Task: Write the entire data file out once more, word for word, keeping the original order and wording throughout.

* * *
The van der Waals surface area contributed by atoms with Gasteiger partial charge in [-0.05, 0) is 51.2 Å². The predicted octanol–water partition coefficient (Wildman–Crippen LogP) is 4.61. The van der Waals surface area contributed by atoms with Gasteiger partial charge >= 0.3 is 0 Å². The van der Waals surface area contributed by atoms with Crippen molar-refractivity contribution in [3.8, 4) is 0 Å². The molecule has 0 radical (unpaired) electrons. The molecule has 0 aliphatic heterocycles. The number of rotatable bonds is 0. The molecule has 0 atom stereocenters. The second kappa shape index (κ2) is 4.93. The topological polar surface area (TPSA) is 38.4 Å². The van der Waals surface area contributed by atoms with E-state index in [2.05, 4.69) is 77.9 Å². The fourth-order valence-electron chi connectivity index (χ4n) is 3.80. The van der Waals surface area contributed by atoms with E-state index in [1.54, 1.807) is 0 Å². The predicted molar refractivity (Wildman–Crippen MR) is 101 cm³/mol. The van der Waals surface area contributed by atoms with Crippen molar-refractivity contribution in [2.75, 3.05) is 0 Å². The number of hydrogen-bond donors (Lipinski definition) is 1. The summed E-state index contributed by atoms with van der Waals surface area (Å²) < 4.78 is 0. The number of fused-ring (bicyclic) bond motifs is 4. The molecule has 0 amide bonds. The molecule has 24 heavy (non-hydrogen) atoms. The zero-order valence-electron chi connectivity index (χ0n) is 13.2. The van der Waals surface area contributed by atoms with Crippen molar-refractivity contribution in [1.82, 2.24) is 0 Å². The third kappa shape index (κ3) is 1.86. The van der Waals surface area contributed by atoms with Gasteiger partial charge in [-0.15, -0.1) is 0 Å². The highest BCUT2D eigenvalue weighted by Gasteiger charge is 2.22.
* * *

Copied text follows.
The van der Waals surface area contributed by atoms with Gasteiger partial charge in [-0.05, 0) is 51.2 Å². The predicted octanol–water partition coefficient (Wildman–Crippen LogP) is 4.61. The van der Waals surface area contributed by atoms with Gasteiger partial charge >= 0.3 is 0 Å². The van der Waals surface area contributed by atoms with Crippen molar-refractivity contribution in [3.8, 4) is 0 Å². The molecule has 0 radical (unpaired) electrons. The molecule has 0 aliphatic heterocycles. The number of rotatable bonds is 0. The molecule has 0 atom stereocenters. The second kappa shape index (κ2) is 4.93. The topological polar surface area (TPSA) is 38.4 Å². The van der Waals surface area contributed by atoms with E-state index in [2.05, 4.69) is 77.9 Å². The fourth-order valence-electron chi connectivity index (χ4n) is 3.80. The van der Waals surface area contributed by atoms with E-state index in [1.54, 1.807) is 0 Å². The predicted molar refractivity (Wildman–Crippen MR) is 101 cm³/mol. The van der Waals surface area contributed by atoms with Crippen molar-refractivity contribution in [2.75, 3.05) is 0 Å². The number of hydrogen-bond donors (Lipinski definition) is 1. The summed E-state index contributed by atoms with van der Waals surface area (Å²) < 4.78 is 0. The number of fused-ring (bicyclic) bond motifs is 4. The molecule has 0 amide bonds. The molecule has 24 heavy (non-hydrogen) atoms. The zero-order valence-electron chi connectivity index (χ0n) is 13.2. The van der Waals surface area contributed by atoms with Crippen molar-refractivity contribution in [1.82, 2.24) is 0 Å². The third kappa shape index (κ3) is 1.86. The van der Waals surface area contributed by atoms with Gasteiger partial charge in [-0.15, -0.1) is 0 Å². The highest BCUT2D eigenvalue weighted by Gasteiger charge is 2.22.